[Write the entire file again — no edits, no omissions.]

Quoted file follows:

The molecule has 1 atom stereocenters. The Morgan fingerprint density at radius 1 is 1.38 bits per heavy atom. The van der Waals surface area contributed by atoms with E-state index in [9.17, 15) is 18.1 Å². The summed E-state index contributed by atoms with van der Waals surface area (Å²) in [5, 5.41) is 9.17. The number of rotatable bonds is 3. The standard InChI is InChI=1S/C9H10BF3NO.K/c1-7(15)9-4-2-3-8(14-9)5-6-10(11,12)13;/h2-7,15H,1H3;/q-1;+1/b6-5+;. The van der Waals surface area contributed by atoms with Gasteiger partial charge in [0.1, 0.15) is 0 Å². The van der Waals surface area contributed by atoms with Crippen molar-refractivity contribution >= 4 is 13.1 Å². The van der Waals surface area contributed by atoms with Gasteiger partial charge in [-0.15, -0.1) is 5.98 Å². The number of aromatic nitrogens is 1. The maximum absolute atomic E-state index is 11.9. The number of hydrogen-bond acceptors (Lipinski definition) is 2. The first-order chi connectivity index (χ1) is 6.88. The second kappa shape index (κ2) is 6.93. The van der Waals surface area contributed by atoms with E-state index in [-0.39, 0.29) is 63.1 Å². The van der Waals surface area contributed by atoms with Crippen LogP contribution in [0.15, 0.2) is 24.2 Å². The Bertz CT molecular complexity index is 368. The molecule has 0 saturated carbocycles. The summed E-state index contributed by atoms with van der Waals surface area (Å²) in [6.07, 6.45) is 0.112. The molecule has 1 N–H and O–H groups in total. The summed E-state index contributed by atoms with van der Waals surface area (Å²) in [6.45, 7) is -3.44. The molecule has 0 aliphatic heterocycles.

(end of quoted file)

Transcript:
The molecule has 1 atom stereocenters. The Morgan fingerprint density at radius 1 is 1.38 bits per heavy atom. The van der Waals surface area contributed by atoms with E-state index in [9.17, 15) is 18.1 Å². The summed E-state index contributed by atoms with van der Waals surface area (Å²) in [5, 5.41) is 9.17. The number of rotatable bonds is 3. The standard InChI is InChI=1S/C9H10BF3NO.K/c1-7(15)9-4-2-3-8(14-9)5-6-10(11,12)13;/h2-7,15H,1H3;/q-1;+1/b6-5+;. The van der Waals surface area contributed by atoms with Gasteiger partial charge in [0.1, 0.15) is 0 Å². The van der Waals surface area contributed by atoms with Crippen molar-refractivity contribution >= 4 is 13.1 Å². The van der Waals surface area contributed by atoms with Gasteiger partial charge in [-0.15, -0.1) is 5.98 Å². The number of aromatic nitrogens is 1. The maximum absolute atomic E-state index is 11.9. The number of hydrogen-bond acceptors (Lipinski definition) is 2. The first-order chi connectivity index (χ1) is 6.88. The second kappa shape index (κ2) is 6.93. The van der Waals surface area contributed by atoms with E-state index in [-0.39, 0.29) is 63.1 Å². The van der Waals surface area contributed by atoms with Crippen LogP contribution in [0.15, 0.2) is 24.2 Å². The Bertz CT molecular complexity index is 368. The molecule has 0 saturated carbocycles. The summed E-state index contributed by atoms with van der Waals surface area (Å²) in [6.07, 6.45) is 0.112. The molecule has 1 N–H and O–H groups in total. The summed E-state index contributed by atoms with van der Waals surface area (Å²) in [6.45, 7) is -3.44. The molecule has 0 aliphatic heterocycles.